Music News

Arto Lindsay

Lindsay's a guy with an underground rep thanks to his work with the intellectual-noise act DNA and brainiacs such as Brian Eno and John Zorn. But the guitarist/vocalist is also an aficionado of sounds from Brazil, where he grew up circa the height of the Tropicália movement. Prize, licensed to Ani DiFranco's Righteous Babe imprint, finds Lindsay merging these areas of interest to produce an exotic hybrid whose surface delicacy masks an adventurous edge.

"Pode Ficar/You Can Keep It" is emblematic of Lindsay's approach. He croons the tune's dada-like lyrics in Portuguese, layering his homely but workable voice over a musical bed that initially seems as soft and inviting as a feather mattress. Listen a bit more closely, though, and occasionally dissonant tones can be heard in the background, buzzing like insects crawling around the seemingly pristine borders of paradise. "Prefeelings" takes things a step further: On it, Lindsay's gentle warbling (in English this time) is juxtaposed with the bark of Beans, a member of the Anti-Pop Consortium, in much the same way that industrial racket rubs against Lindsay's light-fingered guitar, a mysterious sax line and south-of-the-border rhythms. Then there's "Ex-Preguica/Ex-Laziness," whose lovely melody curdles in the presence of a mournful string section.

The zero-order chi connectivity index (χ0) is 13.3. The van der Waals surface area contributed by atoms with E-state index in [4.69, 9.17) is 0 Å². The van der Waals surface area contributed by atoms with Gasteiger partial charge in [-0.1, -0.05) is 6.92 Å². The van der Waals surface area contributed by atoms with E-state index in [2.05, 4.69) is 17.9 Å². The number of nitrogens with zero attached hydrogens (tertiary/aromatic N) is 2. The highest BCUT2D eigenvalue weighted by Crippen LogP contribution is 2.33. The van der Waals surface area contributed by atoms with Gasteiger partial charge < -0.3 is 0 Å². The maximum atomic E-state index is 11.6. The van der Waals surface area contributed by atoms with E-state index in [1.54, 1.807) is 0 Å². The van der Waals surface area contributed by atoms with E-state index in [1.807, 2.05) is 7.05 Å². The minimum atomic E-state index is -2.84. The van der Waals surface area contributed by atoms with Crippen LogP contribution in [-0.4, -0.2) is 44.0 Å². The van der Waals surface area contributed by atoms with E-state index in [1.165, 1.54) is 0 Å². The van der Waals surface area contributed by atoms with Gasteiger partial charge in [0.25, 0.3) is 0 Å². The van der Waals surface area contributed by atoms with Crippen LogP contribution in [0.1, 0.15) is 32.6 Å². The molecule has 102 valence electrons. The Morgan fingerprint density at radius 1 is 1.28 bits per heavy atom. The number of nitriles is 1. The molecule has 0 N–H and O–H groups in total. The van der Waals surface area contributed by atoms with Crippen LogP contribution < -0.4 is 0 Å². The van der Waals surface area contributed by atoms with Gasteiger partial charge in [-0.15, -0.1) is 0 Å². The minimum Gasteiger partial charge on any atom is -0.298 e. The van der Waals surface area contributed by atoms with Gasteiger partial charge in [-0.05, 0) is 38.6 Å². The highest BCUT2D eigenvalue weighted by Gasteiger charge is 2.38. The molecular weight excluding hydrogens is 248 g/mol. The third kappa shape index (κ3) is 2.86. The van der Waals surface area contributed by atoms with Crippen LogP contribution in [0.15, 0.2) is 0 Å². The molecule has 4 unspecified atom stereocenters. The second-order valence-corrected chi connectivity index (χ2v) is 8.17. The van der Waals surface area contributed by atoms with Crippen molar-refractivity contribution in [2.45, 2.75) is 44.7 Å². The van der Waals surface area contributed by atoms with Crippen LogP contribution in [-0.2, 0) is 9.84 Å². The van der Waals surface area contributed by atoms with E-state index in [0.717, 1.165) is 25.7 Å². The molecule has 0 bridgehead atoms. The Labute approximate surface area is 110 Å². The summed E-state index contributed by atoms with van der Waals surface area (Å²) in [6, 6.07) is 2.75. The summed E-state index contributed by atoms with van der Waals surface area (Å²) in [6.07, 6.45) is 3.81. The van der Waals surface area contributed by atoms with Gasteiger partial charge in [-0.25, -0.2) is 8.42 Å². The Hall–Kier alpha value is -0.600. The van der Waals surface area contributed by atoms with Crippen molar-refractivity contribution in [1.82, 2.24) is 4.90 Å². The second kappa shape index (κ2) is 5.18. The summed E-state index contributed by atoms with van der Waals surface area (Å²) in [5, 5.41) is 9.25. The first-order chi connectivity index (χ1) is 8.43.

For Lindsay, musical boundaries are meant to be crossed, which means that anything can happen at any moment, be it the infusion of dub that marks "Unsure" or the sections in the generally relaxed "Resemblances" ("Stay calm/Keep calm," Lindsay keeps repeating) when the instruments mass in a sonic wave that threatens to engulf everything around them. The mutability of the compositions demands active listening, and folks who wish ambitious artists would quit screwing around and just sing the damn song will no doubt be frustrated by Prize. But those who feel that the most boring way to travel from one point to another is via a straight line should enjoy taking the long way home.

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Michael Roberts has written for Westword since October 1990, serving stints as music editor and media columnist. He currently covers everything from breaking news and politics to sports and stories that defy categorization.
Contact: Michael Roberts